Despite concerted efforts to downplay the significance of the week-long no-holds-barred negotiations in Mont Pelerin, Switzerland on the territorial adjustments to be made as part of an agreed settlement of the Cyprus problem, which the two sides on the island have expressed commitment to try and reach by year-end, their outcome is likely to determine whether the talks continue into the final stretch immediately thereafter or fall apart altogether, with unknown consequences in the foreseeable future.
The reason all sides are pretending the end-result of the Switzerland sessions is not a binary situation is understandable: the Greek Cypriots have developed a severe allergy to deadlines – or ‘asphyxiating timeframes’ as they have entered the Cyprus problem vernacular – as a direct result of the infamous New York agreement of February 2004, which afforded then-UN secretary general Kofi Annan the right to arbitrate points of disagreement between the two sides into a final settlement plan, if such points could not be bridged by March 31, 2004.
It was no surprise, thus, that UN special envoy Espen Barth Eide, addressing the Economist conference in Nicosia earlier this week, declared that the Mont Pelerin talks will “not be the end of the road” – although he was referring to more work that would need to be done, even if the Switzerland talks proved an unmitigated success, the statement was locally interpreted as a general rebuttal of hard deadlines.
Nor were any eyebrows raised when government spokesman Nicos Christodoulides, speaking on state TV CyBC on Friday morning, repeated that the talks will not be interrupted, should the Switzerland exercise fail to produce progress. Both statements were as unsurprising as they were – at least partly – false.
Turkish Cypriot leader Mustafa Akinci has warned more than once that this round of negotiations is the last stab at a solution “by this generation”, and that if it were to fail, “something else” would be the object of future talks. His general demeanour actually reflects the sense of urgency this contention projects. He was first to set the end of 2016 as a soft, if-possible milestone for arriving at an agreed settlement, and has been insisting on moving forward at a pace much faster than the Greek Cypriot side is comfortable with.
Akinci is also said to be bringing Turkish officials with him to Mont Pelerin, which he would have no reason to do unless aiming for real progress – the absence of Turkish delegates would be a perfect excuse for refusing to commit to anything in Switzerland. In fact, the presence of Turkish officials could be one of the key reasons the talks are being moved overseas, as they would be easily spotted at Nicosia airport, the normal on-island meeting venue.
But there is another, more alarming variable at play. Apparently, Akinci has informed President Nicos Anastasiades that Turkey’s president Recep Tayyip Erdogan plans to take drastic steps towards annexing the Turkish-occupied part of the island if year’s end comes and goes without a Cyprus deal. This timeline was the compromise struck by the two men – Erdogan and Akinci – over the summer in exchange for the Turkish government easing pressure on the Turkish Cypriot leader to issue some citizenship to 26,000 settlers living in the north of Cyprus, a demand that subsequently disappeared quietly from public discourse. This arrangement, along with the transition in government following next week’s US presidential election, as well as the UN secretary general’s term, which expires at the end of 2016, is why the two sides are, in fact, working to a deadline much harder than they let on.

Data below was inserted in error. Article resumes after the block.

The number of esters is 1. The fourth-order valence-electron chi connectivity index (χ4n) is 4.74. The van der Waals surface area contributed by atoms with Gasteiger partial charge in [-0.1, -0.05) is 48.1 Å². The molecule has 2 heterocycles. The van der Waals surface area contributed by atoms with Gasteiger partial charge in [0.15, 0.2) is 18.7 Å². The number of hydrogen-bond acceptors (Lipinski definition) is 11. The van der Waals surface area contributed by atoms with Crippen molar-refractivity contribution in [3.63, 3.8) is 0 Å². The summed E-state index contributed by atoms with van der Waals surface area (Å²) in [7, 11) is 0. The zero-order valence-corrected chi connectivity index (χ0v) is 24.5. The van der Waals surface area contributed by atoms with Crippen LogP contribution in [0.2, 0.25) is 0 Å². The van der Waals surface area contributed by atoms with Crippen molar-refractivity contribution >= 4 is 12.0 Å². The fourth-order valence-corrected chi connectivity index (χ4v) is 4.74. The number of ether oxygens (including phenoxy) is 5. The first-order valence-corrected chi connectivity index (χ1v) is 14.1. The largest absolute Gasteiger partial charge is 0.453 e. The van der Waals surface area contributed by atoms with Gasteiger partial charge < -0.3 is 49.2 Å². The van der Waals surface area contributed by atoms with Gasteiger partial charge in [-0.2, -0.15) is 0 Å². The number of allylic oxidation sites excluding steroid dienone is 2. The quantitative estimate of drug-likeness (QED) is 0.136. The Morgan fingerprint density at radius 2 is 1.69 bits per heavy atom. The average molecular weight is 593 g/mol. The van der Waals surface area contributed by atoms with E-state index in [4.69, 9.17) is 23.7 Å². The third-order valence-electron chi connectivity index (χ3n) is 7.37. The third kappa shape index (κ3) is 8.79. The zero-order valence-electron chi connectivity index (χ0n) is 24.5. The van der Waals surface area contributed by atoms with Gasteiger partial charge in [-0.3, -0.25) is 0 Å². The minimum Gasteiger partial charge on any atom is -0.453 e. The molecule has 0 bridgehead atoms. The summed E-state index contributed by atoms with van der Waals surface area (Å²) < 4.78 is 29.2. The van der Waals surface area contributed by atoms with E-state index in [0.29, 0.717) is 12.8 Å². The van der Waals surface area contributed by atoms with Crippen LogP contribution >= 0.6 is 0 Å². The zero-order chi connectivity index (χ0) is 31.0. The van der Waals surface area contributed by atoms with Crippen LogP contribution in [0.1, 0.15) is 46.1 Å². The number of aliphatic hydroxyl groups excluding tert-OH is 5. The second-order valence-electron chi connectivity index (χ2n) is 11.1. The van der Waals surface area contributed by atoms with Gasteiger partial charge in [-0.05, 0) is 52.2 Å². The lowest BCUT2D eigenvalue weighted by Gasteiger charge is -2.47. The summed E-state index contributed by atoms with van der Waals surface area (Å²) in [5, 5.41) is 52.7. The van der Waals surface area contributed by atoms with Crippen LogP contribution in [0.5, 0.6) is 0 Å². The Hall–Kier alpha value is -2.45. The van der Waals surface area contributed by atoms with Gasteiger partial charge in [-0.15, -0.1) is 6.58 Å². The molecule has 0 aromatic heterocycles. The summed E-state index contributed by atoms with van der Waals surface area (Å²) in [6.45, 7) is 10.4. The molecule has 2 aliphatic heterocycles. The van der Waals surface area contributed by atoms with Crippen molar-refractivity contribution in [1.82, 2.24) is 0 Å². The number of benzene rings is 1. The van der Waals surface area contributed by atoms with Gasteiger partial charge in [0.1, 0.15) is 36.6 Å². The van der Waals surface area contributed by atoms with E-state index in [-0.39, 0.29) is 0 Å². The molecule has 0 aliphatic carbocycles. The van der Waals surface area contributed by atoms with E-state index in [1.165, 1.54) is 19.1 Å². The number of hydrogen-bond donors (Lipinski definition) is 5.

It is against this backdrop that the Greek Cypriot side argues that failure to achieve progress at Mont Pelerin this week “won’t be the end of the road” – it may technically not signal the end of the talks, but it will have triggered serious processes that could impact future talks.
“[Failure to achieve progress in Switzerland] won’t signal the end of the talks,” Christodoulides said.
“If there is unsatisfactory progress in Switzerland, what will change in our perception is that this stated goal of a solution within 2016 will no longer be achievable. But the process will definitely go on.”
Meanwhile, Greek Cypriot opposition parties have been stressing the need for the Turkish Cypriot side to commit to producing its proposed map during discussion of territory in the Switzerland sessions. This is rejected by the negotiating team as a nonsensical demand. According to Christodoulides, “let’s say we demand they present a map, and they give us a map that shows only Famagusta and the buffer zone under Greek Cypriot administration. Would we start discussion on such a map? Of course not.”
Instead, Christodoulides argued, discussion first needs to focus on the criteria for territorial adjustments – including the number of displaced individuals to return to their properties, the extent of territory and coastline to be relinquished to Greek Cypriot administration, and the status of significant cultural and religious landmarks – and if these are agreed, then maps reflecting them can be tabled. In any case, both the government spokesman and Anastasiades have explicitly stated that without an agreed map the talks cannot graduate to the final stretch.